I was watching TV last night and happened upon a new advert for Ready Brek, the instant porridge cereal (oatmeal to our US readers). Â What caught my eye was the fact that Weetabix, the manufacturers of Ready Brek, have brought back the concept of the orange glow, which was how the product was advertised during the 1980s.
The idea that the adverts tried to get across was that a bowl of Ready Brek in the morning for breakfast set a child up for the day by keeping them warm and full of energy, at least until lunch time anyway.
The average ad consisted of a child eating his or her Ready Brek at the kitchen table, whereupon they would be surrounded by a bright orange glow, making them look as though they were radiating heat. Â There would then be several scenes of the child leaving the house and performing tasks, such as going to school, whilst having to brave harsh weather conditions such as heavy rain and wind.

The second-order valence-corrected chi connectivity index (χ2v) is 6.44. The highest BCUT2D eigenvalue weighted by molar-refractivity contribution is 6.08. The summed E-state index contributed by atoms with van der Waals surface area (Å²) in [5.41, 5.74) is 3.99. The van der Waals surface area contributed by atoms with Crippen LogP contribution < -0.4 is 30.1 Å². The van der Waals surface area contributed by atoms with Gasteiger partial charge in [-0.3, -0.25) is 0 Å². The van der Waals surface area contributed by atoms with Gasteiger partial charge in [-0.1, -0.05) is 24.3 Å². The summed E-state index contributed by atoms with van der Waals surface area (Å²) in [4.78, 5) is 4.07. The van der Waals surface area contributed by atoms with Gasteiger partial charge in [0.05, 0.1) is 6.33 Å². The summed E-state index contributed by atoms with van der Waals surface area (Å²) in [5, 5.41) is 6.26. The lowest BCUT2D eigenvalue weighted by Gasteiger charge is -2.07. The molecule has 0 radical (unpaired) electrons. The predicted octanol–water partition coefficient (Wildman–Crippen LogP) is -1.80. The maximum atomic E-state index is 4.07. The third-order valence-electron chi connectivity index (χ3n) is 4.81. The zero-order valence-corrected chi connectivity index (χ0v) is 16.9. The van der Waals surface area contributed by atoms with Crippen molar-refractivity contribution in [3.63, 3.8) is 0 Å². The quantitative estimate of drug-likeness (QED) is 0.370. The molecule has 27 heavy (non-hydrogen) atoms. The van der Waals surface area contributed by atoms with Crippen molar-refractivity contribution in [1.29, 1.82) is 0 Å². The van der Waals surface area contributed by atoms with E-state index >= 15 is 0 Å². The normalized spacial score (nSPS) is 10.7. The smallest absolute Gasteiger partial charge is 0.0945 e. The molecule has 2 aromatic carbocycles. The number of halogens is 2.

These adverts didn’t often do a lot to promote Britain as a cheery place though, as they were quite often set in quite drab looking locations, with a lot of cobbled streets or gas towers in the background. Â Presumably this was to allow the bright orange glow around the child to really stand out, whilst also adding to the suggestion of harsh weather conditions.
Ready Brek used a couple of different slogans over the years. Â Initially it was dubbed “Central heating for kids” but given that once eaten the heat it provided was probably fairly minimal the slogan was eventually changed to the more punny “Get up and glow with Ready Brek“.
Below is an example of a later Ready Brek advert, cashing in on the popularity of the body popping dance craze. Â I’m sure the young lad doing all the funky moves would cringe if he were to see the advert again today! Â If you want to see the latest Ready Brek advert, which would suggest the cereal also provides you with magic powers, then take a look here. Â One issue I do have with the new advert is that the mother may not be as caring as she first appears, since there is clearly a little girl sat at the breakfast table too, yet she is nowhere to be seen when mother and son leave the house! Â Who’s looking after the poor little thing whilst her brother gets to play football and ride a virtual reality horse?